Trump portrayed Japan, a long-time treaty ally of the United States, as a free-rider on security. Trump says he feels the United States is getting a raw deal from the framework of international alliances forged after World War II, including the Geneva Conventions, which he says make US troops "afraid" to fight.

He suggested that Tokyo might need nuclear weapons to ease US financial commitment to its defense — anathema to the only country ever attacked by atomic bombs. Trump said it might be better if countries like Japan, South Korea and Saudi Arabia had their own nuclear weapons so they would not have to rely on the US for protection.

Trump’s comments belittling NATO and others about the US “paying too much” for Japan's and South Korea’s security were not just casual remarks, but reflected passionate views he has held for decades. He has a big problem with America’s alliances in Asia and Europe and in the Middle East. And he’s looking to develop closer ties to authoritarian regimes like China and Putin's Russia. So that would amount to a revolution in US foreign policy since 1941.

This central pillar of current US foreign policy is challenged. Whereas US foreign policy has treated US allies as united in an effort to defensd and spread "Western values", Trump sees the US's relationship with its allies as purely transactional: the US will help them if they help themselves, with no sense of this being part of some ideological common cause.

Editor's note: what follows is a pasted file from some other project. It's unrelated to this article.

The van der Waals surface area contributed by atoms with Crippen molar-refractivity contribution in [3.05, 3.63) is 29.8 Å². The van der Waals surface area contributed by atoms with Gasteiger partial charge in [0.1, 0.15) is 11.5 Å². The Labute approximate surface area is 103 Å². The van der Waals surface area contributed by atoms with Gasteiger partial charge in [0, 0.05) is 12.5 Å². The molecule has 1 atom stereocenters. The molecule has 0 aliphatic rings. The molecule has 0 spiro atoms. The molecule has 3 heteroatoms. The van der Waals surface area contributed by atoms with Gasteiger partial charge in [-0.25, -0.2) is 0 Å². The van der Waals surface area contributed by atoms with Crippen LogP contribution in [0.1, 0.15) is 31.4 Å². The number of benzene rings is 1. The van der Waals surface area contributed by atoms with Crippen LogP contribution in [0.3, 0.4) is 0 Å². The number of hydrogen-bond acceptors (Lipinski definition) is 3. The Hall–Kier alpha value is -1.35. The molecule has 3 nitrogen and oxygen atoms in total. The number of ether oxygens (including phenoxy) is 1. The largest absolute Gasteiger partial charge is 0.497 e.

In May 2015 Charles and David Koch, the most significant financial backers of Republican politicians and conservative institutions in America, hosted a conference on US foreign policy. The pair had previously steered clear of foreign policy. The brothers, who hail from the libertarian wing of the Republican Party, had concentrated their efforts on domestic policy.

Attendees included University of Chicago Prof. John Mearsheimer, Harvard Prof. Steve Walt, ormer US ambassador to Saudi Arabia Charles Freeman, Prof. Andrew Bacevich from Boston University and Prof. Michael Desch from Notre Dame. The conference indicated that the Koch brothers may be interested in rebuilding the American First foreign policy coalition that Charles Lindbergh led during the 1930s.